Tag Archives: ABC

Passion Pit = Electronic-Rock’s Jimmy Eat World?

I rarely mention Pitchfork in the guise of this blog… I won’t go into great details, and I will admit it’s easily one of the best aggregators for independent-related music information, so I do visit the site regularly. But when it comes to reviews, I try to stray from their pieces. Yes, the Pitchfork writers are clearly intelligent, and are articulate… and yet, they voraciously dispense their harshest vocabulary upon criticisms of acts that don’t so much reveal what is necessarily “good” or “bad” about an album, but really display the reviewers’ own unkempt contempt for a particular genre or band. It often feels at times as if they choose a critic who’s distaste towards a musician far outweighs anyone else on staff to give a record its “proper” review.

So I stay wary of Pitchfork reviews. Granted, if one album gets the “Best New Music” seal-of-approval, I’ll check it out; Pitchfork has a select taste, and it’s good. But I’ll also be sure to take a peek at records that get trashed. After all, it doesn’t hurt one to look into a band – it hurts when you purchase the album to find out you hate it. I’ve enjoyed many an act that’s sustained Pitchfork’s wrath and many that have received their praise.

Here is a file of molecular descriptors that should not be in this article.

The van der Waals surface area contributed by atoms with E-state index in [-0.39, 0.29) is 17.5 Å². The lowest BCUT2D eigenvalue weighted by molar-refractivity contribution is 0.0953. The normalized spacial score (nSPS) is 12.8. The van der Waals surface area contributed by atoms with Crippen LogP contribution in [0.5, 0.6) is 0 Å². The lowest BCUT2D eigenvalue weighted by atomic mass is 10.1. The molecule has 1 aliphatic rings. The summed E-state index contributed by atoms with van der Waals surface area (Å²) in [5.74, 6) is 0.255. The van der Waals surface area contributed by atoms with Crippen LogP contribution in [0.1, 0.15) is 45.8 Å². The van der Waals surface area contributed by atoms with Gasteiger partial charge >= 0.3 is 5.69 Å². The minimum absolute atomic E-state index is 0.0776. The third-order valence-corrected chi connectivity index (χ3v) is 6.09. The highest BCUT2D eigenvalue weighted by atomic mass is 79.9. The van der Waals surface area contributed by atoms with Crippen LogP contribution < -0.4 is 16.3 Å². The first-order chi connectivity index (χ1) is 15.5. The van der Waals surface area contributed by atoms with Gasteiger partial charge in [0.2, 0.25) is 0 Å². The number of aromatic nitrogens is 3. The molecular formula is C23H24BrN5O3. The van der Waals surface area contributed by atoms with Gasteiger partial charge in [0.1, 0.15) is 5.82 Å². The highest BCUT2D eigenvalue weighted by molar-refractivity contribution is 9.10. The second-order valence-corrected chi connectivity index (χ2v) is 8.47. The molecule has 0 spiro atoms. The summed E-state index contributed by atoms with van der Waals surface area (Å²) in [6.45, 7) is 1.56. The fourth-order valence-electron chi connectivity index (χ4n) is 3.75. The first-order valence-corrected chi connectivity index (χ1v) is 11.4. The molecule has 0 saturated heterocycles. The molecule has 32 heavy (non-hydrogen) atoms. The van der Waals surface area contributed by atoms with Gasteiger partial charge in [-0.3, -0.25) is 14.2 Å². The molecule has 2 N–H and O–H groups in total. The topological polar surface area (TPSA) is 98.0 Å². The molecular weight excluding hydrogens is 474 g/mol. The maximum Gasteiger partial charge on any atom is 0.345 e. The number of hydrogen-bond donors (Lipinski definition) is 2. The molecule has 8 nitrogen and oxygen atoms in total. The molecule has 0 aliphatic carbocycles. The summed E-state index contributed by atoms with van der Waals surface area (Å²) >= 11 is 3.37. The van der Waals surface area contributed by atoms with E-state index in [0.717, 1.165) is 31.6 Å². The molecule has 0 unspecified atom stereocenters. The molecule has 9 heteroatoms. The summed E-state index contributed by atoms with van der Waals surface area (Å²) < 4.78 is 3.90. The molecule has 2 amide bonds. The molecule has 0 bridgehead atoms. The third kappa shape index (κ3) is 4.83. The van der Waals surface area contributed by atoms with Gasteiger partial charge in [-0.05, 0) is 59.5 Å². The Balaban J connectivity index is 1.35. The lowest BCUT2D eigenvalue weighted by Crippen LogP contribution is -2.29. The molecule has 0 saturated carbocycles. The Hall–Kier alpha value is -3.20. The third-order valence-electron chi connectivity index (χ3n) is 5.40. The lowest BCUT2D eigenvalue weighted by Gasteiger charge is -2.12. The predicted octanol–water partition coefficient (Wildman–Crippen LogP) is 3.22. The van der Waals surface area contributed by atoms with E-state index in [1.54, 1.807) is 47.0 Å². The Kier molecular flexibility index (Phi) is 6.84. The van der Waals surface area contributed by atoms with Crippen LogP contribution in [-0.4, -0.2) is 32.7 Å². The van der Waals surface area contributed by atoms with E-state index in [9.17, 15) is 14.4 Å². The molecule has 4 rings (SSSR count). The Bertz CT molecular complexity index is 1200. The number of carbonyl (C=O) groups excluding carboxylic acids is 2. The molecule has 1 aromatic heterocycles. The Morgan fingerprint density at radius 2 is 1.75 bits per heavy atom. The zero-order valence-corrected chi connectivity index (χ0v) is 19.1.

But one genre that never seems to get much respect is emo. Sure, Pitchfork loves the indie-established emo acts – to a point. Fugazi is always tops for them, Sunny Day Real Estate has done well (with the exception of The Rising Tide, though it does get a fair “ok” from em), The Appleseed Cast and Cursive fluctuate on the P-fork scale, and The Promise Ring managed to sneak in with Nothing Feels Good (only for their later material to get trampled).

But a band like Jimmy Eat World? They’re toast, put on a pedastil of emo in its worst essence and burnt to the ground. They’ve yet to achieve a good review from the site… and this isn’t even including the skewering that Clarity received that was less a review and more a transcribed taunt at all the bubbling stereotypes that were about to burst to the surface.